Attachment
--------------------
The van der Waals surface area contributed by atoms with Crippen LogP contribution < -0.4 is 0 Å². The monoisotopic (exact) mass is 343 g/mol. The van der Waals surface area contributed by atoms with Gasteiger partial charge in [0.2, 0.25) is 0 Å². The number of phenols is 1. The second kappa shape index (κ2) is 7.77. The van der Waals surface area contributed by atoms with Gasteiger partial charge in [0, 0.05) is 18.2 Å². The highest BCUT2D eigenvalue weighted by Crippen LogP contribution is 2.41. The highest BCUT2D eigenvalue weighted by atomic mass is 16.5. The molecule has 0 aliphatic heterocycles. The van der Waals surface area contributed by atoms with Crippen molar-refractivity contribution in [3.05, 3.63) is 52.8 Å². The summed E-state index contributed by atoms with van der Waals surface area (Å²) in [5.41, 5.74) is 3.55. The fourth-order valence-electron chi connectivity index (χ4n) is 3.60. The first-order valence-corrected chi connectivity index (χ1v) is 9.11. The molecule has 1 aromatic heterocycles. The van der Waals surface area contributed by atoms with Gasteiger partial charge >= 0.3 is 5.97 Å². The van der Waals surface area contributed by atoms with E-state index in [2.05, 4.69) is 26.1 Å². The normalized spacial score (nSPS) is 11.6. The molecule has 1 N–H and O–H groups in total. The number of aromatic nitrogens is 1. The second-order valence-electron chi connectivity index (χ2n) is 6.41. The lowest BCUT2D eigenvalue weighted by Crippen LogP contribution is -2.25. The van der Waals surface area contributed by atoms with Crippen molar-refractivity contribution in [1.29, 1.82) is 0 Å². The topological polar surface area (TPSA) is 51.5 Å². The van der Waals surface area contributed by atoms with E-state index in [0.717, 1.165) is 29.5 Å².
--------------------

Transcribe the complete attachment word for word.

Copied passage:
The van der Waals surface area contributed by atoms with Crippen LogP contribution < -0.4 is 0 Å². The monoisotopic (exact) mass is 343 g/mol. The van der Waals surface area contributed by atoms with Gasteiger partial charge in [0.2, 0.25) is 0 Å². The number of phenols is 1. The second kappa shape index (κ2) is 7.77. The van der Waals surface area contributed by atoms with Gasteiger partial charge in [0, 0.05) is 18.2 Å². The highest BCUT2D eigenvalue weighted by Crippen LogP contribution is 2.41. The highest BCUT2D eigenvalue weighted by atomic mass is 16.5. The molecule has 0 aliphatic heterocycles. The van der Waals surface area contributed by atoms with Crippen molar-refractivity contribution in [3.05, 3.63) is 52.8 Å². The summed E-state index contributed by atoms with van der Waals surface area (Å²) in [5.41, 5.74) is 3.55. The fourth-order valence-electron chi connectivity index (χ4n) is 3.60. The first-order valence-corrected chi connectivity index (χ1v) is 9.11. The molecule has 1 aromatic heterocycles. The van der Waals surface area contributed by atoms with Gasteiger partial charge >= 0.3 is 5.97 Å². The van der Waals surface area contributed by atoms with E-state index in [2.05, 4.69) is 26.1 Å². The normalized spacial score (nSPS) is 11.6. The molecule has 1 N–H and O–H groups in total. The number of aromatic nitrogens is 1. The second-order valence-electron chi connectivity index (χ2n) is 6.41. The lowest BCUT2D eigenvalue weighted by Crippen LogP contribution is -2.25. The van der Waals surface area contributed by atoms with Crippen molar-refractivity contribution in [1.29, 1.82) is 0 Å². The topological polar surface area (TPSA) is 51.5 Å². The van der Waals surface area contributed by atoms with E-state index in [0.717, 1.165) is 29.5 Å².